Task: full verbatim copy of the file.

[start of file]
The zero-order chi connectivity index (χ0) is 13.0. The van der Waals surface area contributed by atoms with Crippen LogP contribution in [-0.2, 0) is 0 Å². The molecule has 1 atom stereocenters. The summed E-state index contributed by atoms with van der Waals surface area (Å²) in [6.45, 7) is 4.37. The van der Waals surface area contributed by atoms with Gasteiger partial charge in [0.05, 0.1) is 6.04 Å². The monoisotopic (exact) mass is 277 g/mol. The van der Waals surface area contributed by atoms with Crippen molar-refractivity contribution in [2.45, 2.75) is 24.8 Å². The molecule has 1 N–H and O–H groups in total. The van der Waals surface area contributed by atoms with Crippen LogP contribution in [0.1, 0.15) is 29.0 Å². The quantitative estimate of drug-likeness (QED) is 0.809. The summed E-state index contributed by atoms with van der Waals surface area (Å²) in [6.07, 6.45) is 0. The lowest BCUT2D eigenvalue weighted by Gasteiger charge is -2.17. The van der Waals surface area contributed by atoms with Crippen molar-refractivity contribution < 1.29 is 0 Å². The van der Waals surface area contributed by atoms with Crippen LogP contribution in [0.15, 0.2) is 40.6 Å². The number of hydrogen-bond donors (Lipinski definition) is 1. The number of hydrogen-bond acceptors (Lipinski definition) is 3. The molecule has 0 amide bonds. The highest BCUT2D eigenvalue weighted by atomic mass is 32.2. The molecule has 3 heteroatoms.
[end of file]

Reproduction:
The zero-order chi connectivity index (χ0) is 13.0. The van der Waals surface area contributed by atoms with Crippen LogP contribution in [-0.2, 0) is 0 Å². The molecule has 1 atom stereocenters. The summed E-state index contributed by atoms with van der Waals surface area (Å²) in [6.45, 7) is 4.37. The van der Waals surface area contributed by atoms with Gasteiger partial charge in [0.05, 0.1) is 6.04 Å². The monoisotopic (exact) mass is 277 g/mol. The van der Waals surface area contributed by atoms with Crippen molar-refractivity contribution in [2.45, 2.75) is 24.8 Å². The molecule has 1 N–H and O–H groups in total. The van der Waals surface area contributed by atoms with Crippen LogP contribution in [0.1, 0.15) is 29.0 Å². The quantitative estimate of drug-likeness (QED) is 0.809. The summed E-state index contributed by atoms with van der Waals surface area (Å²) in [6.07, 6.45) is 0. The lowest BCUT2D eigenvalue weighted by Gasteiger charge is -2.17. The van der Waals surface area contributed by atoms with Crippen molar-refractivity contribution < 1.29 is 0 Å². The van der Waals surface area contributed by atoms with Crippen LogP contribution in [0.15, 0.2) is 40.6 Å². The number of hydrogen-bond donors (Lipinski definition) is 1. The number of hydrogen-bond acceptors (Lipinski definition) is 3. The molecule has 0 amide bonds. The highest BCUT2D eigenvalue weighted by atomic mass is 32.2. The molecule has 3 heteroatoms.